Despite allowing supply to patients without a Home Office licence for medicinal use, the legislation maintains safeguards for patients by specifying that cannabis-based products for medicinal use in humans may only be lawfully supplied in specified circumstances. The cannabis-based medicinal product must either be: (i) a medicinal product with a marketing authorisation under applicable medicines legislation; (ii) an investigational medicinal product supplied for use in the course of a clinical trial; or (iii) if an unlicensed medicine not supplied in the course of a clinical trial, a so-called ‘special’ meeting the requirements for ‘specials’ set out in the Human Medicines Regulations 2012 and supplied in accordance with a prescription by a specialist doctor.
Note that it is unlawful to self-administer a cannabis-based product for medicinal use by way of smoking (other than for certain research purposes).
As to potential criminal sanctions for breach of the statutory requirements, (i) possession can be punished with imprisonment up to 5 years, an unlimited fine or both; (ii) supply and production canbe punished with imprisonment up to 14 years, an unlimited fine or both; and (iii) manufacturing/sellingby way of wholesale a medicinal product without a valid manufacturing/wholesale distribution licence,and selling/possessing for sale an unauthorised medicinal product can be punished with imprisonment up to 2 years, an unlimited fine or both.
Subject to the limited medicinal supply referred to above, in general, use of cannabis is only lawful under the Misuse of Drugs Act 1971 when specifically authorised under a Home Office licence. To date Home Office policy has remained to not issue licences permitting recreational use.
Hemp may be lawfully cultivated and processed for industrial use under a so-called ‘Industrial Hemp’ licence issued by the Home Office. The Home Office only issues licences for cultivation of hemp plants from approved seed types with a tetrahydrocannabinol content not exceeding 0.2%. The legally controlled parts of the plant (i.e. the leaves and flowers) cannot be used under an Industrial Hemp licence and must be destroyed.
Industrial hemp can be lawfully used for the commercial production of hemp fibre for industrial purposes and/or the obtaining of seeds which are then pressed for their oil, for use in cosmetics and food supplements.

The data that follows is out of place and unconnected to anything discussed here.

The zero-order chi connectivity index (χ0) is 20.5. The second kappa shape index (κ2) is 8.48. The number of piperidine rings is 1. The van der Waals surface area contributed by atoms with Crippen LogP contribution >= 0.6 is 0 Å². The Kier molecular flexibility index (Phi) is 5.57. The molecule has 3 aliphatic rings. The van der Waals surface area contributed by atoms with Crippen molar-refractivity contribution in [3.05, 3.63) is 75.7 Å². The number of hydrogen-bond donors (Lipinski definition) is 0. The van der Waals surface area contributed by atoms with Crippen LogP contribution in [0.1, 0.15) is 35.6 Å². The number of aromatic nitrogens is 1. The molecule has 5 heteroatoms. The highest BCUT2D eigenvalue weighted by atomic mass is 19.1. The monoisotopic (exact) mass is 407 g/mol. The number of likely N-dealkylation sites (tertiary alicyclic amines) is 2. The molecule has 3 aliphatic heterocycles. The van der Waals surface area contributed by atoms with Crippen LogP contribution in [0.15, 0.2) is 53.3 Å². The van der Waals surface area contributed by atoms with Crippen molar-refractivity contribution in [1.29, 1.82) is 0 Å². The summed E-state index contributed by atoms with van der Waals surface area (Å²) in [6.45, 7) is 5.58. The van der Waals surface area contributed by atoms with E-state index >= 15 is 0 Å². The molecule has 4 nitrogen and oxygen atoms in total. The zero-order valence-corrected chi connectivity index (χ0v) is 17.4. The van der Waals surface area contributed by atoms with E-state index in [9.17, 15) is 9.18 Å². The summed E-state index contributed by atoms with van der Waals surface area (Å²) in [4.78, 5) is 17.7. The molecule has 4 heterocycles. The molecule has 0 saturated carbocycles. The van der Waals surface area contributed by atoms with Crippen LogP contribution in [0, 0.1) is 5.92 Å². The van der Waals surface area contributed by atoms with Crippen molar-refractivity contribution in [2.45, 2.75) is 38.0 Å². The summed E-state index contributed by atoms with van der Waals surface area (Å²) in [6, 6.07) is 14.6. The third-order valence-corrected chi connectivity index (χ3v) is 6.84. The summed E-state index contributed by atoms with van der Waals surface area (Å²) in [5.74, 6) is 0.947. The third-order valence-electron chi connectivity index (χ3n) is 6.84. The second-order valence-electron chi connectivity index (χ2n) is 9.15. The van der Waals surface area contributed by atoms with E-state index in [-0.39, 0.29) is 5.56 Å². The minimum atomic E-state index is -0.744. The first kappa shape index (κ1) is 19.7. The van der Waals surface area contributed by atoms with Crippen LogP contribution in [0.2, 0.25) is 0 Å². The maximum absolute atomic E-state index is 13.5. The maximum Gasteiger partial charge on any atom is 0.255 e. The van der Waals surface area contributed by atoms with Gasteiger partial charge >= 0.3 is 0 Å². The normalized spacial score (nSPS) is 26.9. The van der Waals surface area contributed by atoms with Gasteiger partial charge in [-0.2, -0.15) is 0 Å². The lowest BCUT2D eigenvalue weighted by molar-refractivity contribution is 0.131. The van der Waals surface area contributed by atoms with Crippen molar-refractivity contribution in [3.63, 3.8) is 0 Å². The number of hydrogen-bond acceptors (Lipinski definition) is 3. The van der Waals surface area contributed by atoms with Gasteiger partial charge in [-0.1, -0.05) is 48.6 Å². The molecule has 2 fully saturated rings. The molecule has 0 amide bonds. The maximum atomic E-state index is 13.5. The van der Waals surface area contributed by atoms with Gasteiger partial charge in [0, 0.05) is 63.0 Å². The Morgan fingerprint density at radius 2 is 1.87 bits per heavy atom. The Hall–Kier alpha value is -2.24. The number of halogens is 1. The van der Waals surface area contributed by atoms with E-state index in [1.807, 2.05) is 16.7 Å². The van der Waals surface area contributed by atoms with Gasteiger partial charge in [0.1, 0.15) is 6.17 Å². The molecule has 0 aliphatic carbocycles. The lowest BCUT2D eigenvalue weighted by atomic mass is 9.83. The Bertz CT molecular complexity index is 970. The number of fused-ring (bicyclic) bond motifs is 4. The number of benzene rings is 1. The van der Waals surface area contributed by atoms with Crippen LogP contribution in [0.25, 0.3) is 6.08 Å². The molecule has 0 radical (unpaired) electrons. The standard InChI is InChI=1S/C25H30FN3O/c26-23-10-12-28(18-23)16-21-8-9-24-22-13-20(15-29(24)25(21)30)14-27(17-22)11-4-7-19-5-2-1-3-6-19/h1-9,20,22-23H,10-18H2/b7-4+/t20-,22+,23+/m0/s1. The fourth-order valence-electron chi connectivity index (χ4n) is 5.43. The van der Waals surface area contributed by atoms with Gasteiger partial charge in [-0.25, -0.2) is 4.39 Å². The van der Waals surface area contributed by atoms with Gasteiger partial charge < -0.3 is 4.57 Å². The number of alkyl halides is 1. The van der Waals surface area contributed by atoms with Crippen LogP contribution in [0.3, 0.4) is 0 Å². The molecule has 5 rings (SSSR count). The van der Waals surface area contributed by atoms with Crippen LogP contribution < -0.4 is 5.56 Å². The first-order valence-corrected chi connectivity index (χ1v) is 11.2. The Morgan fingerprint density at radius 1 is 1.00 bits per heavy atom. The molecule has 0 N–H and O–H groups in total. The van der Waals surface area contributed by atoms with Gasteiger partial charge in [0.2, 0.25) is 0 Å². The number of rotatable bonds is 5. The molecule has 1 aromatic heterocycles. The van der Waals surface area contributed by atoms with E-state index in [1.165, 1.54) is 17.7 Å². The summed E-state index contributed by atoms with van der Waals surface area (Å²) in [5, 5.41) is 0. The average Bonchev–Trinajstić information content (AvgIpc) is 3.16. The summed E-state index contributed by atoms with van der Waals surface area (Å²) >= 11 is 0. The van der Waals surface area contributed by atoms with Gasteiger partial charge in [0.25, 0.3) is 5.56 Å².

Cannabidiol is not a legally controlled cannabinoid in the UK so the possession and supply of pure CBD oil does not require a Home Office licence in the UK (though may need to comply with other product regulation where supplied for particular purposes, e.g. novel food, food supplement or cosmetic products legislation).
In the United Kingdom, cannabis related products are potentially patentable including cannabinoid extracts, dried flowers, medical formulations and inhalation devices/systems. It may also be possible to obtain protection for cannabis plants in the United Kingdom, although the position on patentability of plants produced by essentially biological processes (in general, not specifically cannabis plants) is unclear in Europe at present. Plant variety rights are available to protect the plants.
Subsequent to the 1 November 2018 legislative changes which made it easier to prescribe and supply medicinal cannabis products in the UK, interim prescribing guidance was issued by healthcare practitioner professional bodies, including the General Medical Council guidance on prescribing unlicensed medicinal cannabis products, pending a consultation onclinical effectiveness of cannabis-based medicinalproducts by the National Institute for Health and Care Excellence (NICE). The NICE guideline wassubsequently issued on 11 November 2019 providing guidance on prescribing of cannabis-based medicinal products for people with intractable nausea and vomiting, chronic pain, spasticity and severe treatment resistantepilepsy. NICE is also developing technologyappraisal guidance on cannabidiol with clobazam for treating seizures associated with Lennox-Gastaut syndrome and Dravet syndrome.The NICE guidance follows the grant of a marketing authorisation for a second, non-synthetic medicinal cannabis product, GW Pharma’s Epidyolex, which has been licensed in the EU for Lennox-Gastaut syndrome and Dravet syndrome.